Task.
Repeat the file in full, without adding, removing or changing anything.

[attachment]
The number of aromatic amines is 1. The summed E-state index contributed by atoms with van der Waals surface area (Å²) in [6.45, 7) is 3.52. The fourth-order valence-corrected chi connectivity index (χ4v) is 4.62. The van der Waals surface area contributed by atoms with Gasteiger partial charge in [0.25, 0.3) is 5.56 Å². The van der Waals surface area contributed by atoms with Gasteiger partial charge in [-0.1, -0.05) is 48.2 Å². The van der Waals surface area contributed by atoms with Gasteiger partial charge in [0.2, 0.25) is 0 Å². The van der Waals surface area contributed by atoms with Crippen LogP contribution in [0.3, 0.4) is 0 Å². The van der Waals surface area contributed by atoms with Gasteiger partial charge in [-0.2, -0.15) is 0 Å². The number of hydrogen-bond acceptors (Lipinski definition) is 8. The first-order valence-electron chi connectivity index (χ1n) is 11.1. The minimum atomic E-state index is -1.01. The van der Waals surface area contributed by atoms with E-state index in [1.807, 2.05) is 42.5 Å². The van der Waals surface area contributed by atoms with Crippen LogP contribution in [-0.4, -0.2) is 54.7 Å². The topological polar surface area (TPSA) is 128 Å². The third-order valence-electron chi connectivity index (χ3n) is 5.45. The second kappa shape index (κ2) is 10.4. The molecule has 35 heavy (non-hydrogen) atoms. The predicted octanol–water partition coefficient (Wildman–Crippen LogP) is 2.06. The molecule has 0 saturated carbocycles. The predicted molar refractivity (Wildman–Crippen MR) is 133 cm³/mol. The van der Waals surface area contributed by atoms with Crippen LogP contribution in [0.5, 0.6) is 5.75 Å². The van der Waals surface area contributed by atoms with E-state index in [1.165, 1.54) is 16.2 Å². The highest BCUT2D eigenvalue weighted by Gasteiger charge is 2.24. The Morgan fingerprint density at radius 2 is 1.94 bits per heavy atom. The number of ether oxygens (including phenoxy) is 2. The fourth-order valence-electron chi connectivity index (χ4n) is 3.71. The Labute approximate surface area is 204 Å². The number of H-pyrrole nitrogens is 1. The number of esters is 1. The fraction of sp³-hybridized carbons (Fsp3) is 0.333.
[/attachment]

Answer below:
The number of aromatic amines is 1. The summed E-state index contributed by atoms with van der Waals surface area (Å²) in [6.45, 7) is 3.52. The fourth-order valence-corrected chi connectivity index (χ4v) is 4.62. The van der Waals surface area contributed by atoms with Gasteiger partial charge in [0.25, 0.3) is 5.56 Å². The van der Waals surface area contributed by atoms with Gasteiger partial charge in [-0.1, -0.05) is 48.2 Å². The van der Waals surface area contributed by atoms with Gasteiger partial charge in [0.2, 0.25) is 0 Å². The van der Waals surface area contributed by atoms with Crippen LogP contribution in [0.3, 0.4) is 0 Å². The van der Waals surface area contributed by atoms with Gasteiger partial charge in [-0.2, -0.15) is 0 Å². The number of hydrogen-bond acceptors (Lipinski definition) is 8. The first-order valence-electron chi connectivity index (χ1n) is 11.1. The minimum atomic E-state index is -1.01. The van der Waals surface area contributed by atoms with E-state index in [1.807, 2.05) is 42.5 Å². The van der Waals surface area contributed by atoms with Crippen LogP contribution in [-0.4, -0.2) is 54.7 Å². The topological polar surface area (TPSA) is 128 Å². The third-order valence-electron chi connectivity index (χ3n) is 5.45. The second kappa shape index (κ2) is 10.4. The molecule has 35 heavy (non-hydrogen) atoms. The predicted octanol–water partition coefficient (Wildman–Crippen LogP) is 2.06. The molecule has 0 saturated carbocycles. The predicted molar refractivity (Wildman–Crippen MR) is 133 cm³/mol. The van der Waals surface area contributed by atoms with Crippen LogP contribution in [0.5, 0.6) is 5.75 Å². The van der Waals surface area contributed by atoms with E-state index in [1.165, 1.54) is 16.2 Å². The highest BCUT2D eigenvalue weighted by Gasteiger charge is 2.24. The Morgan fingerprint density at radius 2 is 1.94 bits per heavy atom. The number of ether oxygens (including phenoxy) is 2. The fourth-order valence-electron chi connectivity index (χ4n) is 3.71. The Labute approximate surface area is 204 Å². The number of H-pyrrole nitrogens is 1. The number of esters is 1. The fraction of sp³-hybridized carbons (Fsp3) is 0.333.